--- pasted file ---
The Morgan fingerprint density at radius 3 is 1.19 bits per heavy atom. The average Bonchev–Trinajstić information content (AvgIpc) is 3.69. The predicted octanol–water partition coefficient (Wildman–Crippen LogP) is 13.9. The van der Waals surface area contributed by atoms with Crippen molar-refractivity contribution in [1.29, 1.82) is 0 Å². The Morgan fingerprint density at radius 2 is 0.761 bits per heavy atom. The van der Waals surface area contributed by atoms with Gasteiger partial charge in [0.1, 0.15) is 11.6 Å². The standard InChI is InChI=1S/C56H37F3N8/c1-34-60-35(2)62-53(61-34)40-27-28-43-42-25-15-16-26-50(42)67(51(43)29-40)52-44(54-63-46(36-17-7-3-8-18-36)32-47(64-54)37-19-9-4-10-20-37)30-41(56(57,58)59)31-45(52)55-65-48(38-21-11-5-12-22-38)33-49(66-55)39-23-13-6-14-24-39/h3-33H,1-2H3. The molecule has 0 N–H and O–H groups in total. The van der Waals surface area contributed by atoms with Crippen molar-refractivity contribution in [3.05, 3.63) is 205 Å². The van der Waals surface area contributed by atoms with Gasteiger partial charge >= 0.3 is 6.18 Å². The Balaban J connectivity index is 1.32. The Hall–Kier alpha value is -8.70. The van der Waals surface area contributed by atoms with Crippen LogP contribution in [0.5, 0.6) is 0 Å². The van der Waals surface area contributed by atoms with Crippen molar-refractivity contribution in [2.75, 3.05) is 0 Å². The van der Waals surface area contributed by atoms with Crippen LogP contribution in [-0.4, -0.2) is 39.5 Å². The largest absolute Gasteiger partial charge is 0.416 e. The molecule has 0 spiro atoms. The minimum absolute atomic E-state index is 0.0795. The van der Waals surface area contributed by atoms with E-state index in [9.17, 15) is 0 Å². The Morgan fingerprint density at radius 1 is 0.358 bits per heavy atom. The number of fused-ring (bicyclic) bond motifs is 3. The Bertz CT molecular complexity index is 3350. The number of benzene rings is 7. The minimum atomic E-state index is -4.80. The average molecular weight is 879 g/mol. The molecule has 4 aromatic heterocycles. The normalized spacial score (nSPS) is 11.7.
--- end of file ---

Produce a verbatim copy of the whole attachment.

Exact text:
The Morgan fingerprint density at radius 3 is 1.19 bits per heavy atom. The average Bonchev–Trinajstić information content (AvgIpc) is 3.69. The predicted octanol–water partition coefficient (Wildman–Crippen LogP) is 13.9. The van der Waals surface area contributed by atoms with Crippen molar-refractivity contribution in [1.29, 1.82) is 0 Å². The Morgan fingerprint density at radius 2 is 0.761 bits per heavy atom. The van der Waals surface area contributed by atoms with Gasteiger partial charge in [0.1, 0.15) is 11.6 Å². The standard InChI is InChI=1S/C56H37F3N8/c1-34-60-35(2)62-53(61-34)40-27-28-43-42-25-15-16-26-50(42)67(51(43)29-40)52-44(54-63-46(36-17-7-3-8-18-36)32-47(64-54)37-19-9-4-10-20-37)30-41(56(57,58)59)31-45(52)55-65-48(38-21-11-5-12-22-38)33-49(66-55)39-23-13-6-14-24-39/h3-33H,1-2H3. The molecule has 0 N–H and O–H groups in total. The van der Waals surface area contributed by atoms with Crippen molar-refractivity contribution in [3.05, 3.63) is 205 Å². The van der Waals surface area contributed by atoms with Gasteiger partial charge >= 0.3 is 6.18 Å². The Balaban J connectivity index is 1.32. The Hall–Kier alpha value is -8.70. The van der Waals surface area contributed by atoms with Crippen LogP contribution in [0.5, 0.6) is 0 Å². The van der Waals surface area contributed by atoms with Crippen molar-refractivity contribution in [2.75, 3.05) is 0 Å². The van der Waals surface area contributed by atoms with Crippen LogP contribution in [-0.4, -0.2) is 39.5 Å². The largest absolute Gasteiger partial charge is 0.416 e. The molecule has 0 spiro atoms. The minimum absolute atomic E-state index is 0.0795. The van der Waals surface area contributed by atoms with E-state index in [9.17, 15) is 0 Å². The Morgan fingerprint density at radius 1 is 0.358 bits per heavy atom. The number of fused-ring (bicyclic) bond motifs is 3. The Bertz CT molecular complexity index is 3350. The number of benzene rings is 7. The minimum atomic E-state index is -4.80. The average molecular weight is 879 g/mol. The molecule has 4 aromatic heterocycles. The normalized spacial score (nSPS) is 11.7.